Johnny Fugett, Plaintiff-appellant, v. Reginald Wilkinson, Individually and in His Officialcapacity As Director of D.r.c.; Joe Mcneil, Individuallyand in His Official Capacity As North Reg. Securityadministrator of D.r.c.; Jeffery Carson, Individually Andin His Official Capacity As Asst. Chief Inspector of D.r.c.,defendants-appellees, 73 F.3d 361 (6th Cir. 1995)Annotate this Case
Sept. 27, 1995
Before: NORRIS, SUHRHEINRICH and GIBSON* , Circuit Judges.
This pro se Ohio state prisoner moves for the appointment of counsel and appeals a district court judgment dismissing his civil rights complaint brought under 42 U.S.C. § 1983. The case has been referred to a panel of the court pursuant to Rule 9(a), Rules of the Sixth Circuit. Upon examination, this panel unanimously agrees that oral argument is not needed. Fed. R. App. P. 34(a).
Seeking declaratory relief, Johnny A. Fugett sued the Director of the Ohio Department of Rehabilitation and Correction (Reginald Wilkinson), the North Region Security Administrator of the Ohio Department of Rehabilitation and Correction (Joe McNeil), and the department's Chief Inspector (Jeffrey Carson), in their official and individual capacities. Fugett claimed that: 1) prison officials wrongfully withheld the May and June 1993 issues of "Outlaw Biker" magazine in violation of his rights under the First and Fourteenth Amendments; 2) prison officials referred to him as a "white supremacist" in violation of his rights under the Eighth Amendment; and 3) prison officials did not provide an appropriate administrative appellate process for his grievances in violation of his rights under the Due Process Clause of the Fourteenth Amendment.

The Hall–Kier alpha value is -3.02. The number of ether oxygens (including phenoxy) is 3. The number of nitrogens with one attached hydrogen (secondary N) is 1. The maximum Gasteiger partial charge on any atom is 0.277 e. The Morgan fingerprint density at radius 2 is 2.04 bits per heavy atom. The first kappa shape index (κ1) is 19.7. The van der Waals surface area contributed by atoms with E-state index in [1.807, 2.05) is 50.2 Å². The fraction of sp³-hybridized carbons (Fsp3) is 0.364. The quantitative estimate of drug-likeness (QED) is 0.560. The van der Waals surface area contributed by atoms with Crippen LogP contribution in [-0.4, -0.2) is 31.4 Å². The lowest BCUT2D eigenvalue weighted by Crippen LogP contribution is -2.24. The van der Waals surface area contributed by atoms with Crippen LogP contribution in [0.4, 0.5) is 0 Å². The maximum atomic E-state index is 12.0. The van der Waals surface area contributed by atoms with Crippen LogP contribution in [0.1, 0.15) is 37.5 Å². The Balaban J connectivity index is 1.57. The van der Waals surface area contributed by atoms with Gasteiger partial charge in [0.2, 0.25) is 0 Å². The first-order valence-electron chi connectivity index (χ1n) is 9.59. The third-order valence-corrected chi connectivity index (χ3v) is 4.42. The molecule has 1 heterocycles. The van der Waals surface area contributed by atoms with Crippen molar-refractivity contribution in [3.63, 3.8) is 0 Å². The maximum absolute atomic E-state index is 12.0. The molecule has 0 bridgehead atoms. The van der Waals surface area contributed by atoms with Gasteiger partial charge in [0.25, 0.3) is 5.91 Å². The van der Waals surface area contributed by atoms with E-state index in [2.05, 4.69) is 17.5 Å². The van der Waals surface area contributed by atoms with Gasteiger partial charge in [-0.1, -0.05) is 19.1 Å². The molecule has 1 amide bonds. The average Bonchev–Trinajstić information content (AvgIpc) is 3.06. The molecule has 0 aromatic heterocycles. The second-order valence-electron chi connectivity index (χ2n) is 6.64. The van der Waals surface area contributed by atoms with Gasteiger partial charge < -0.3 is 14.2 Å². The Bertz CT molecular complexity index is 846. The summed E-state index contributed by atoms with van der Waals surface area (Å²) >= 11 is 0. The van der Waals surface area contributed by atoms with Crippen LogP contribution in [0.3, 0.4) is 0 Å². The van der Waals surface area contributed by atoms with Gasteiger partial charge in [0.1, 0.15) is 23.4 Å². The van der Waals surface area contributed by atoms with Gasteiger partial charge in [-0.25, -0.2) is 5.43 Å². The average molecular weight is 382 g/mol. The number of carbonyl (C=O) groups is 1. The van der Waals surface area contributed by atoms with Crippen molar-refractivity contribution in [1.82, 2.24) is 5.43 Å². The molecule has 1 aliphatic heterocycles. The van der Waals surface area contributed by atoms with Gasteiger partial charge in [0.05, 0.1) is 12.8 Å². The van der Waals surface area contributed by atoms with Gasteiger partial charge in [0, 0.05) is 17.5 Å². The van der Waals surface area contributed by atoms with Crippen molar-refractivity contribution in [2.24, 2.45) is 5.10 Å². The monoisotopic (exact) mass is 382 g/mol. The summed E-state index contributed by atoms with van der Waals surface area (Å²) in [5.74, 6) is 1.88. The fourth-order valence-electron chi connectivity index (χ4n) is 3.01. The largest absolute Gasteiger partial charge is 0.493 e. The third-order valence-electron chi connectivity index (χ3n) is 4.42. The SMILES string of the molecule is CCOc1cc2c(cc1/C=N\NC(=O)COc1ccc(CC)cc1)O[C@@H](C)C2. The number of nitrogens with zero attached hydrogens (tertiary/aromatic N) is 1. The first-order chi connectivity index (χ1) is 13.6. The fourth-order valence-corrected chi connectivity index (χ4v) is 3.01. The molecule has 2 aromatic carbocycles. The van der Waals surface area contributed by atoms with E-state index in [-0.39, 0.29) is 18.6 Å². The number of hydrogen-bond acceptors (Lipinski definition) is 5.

Upon consideration of the defendants' motion for summary judgment and Fugett's response, the district court granted summary judgment in favor of the defendants and denied Fugett's interim motion for injunctive relief. In his timely appeal, Fugett reasserts the claims he set forth in the district court.
On appeal, this court reviews a judgment granting summary judgment de novo and uses the same test as used by the district court. Moore v. Philip Morris Cos., 8 F.3d 335, 339 (6th Cir. 1993); Deaton v. Montgomery County, Ohio, 989 F.2d 885, 887 (6th Cir. 1993). Summary judgment is proper if the pleadings, depositions, answers to interrogatories, and admissions on file, together with the affidavits, if any, show that there is no genuine issue of material fact and that the moving party is entitled to judgment as a matter of law. Fed. R. Civ. P. 56(c); LaPointe v. UAW, Local 600, 8 F.3d 376, 378 (6th Cir. 1993). The moving party bears the initial burden of establishing an absence of evidence to support the nonmoving party's case. Celotex Corp. v. Catrett, 477 U.S. 317, 323 (1986). Once the moving party has met its burden of production, the nonmoving party cannot rest on its pleadings, but must present significant probative evidence in support of the complaint to defeat the motion for summary judgment. Anderson v. Liberty Lobby, Inc., 477 U.S. 242, 248-49 (1986); LaPointe, 8 F.3d at 378. The mere existence of a scintilla of evidence to support plaintiff's position will be insufficient; there must be evidence on which the jury could reasonably find for the plaintiff. Anderson, 477 U.S. at 252.
Upon review, we conclude that the district court properly granted summary judgment in favor of the defendants for the reasons set forth in the district court's opinion and order dated January 30, 1995.
Accordingly, the motion for the appointment of counsel is denied and the district court's judgment is affirmed pursuant to Rule 9(b) (3), Rules of the Sixth Circuit.
The Honorable John R. Gibson, Circuit Judge, United States Court of Appeals for the Eighth Circuit, sitting by designation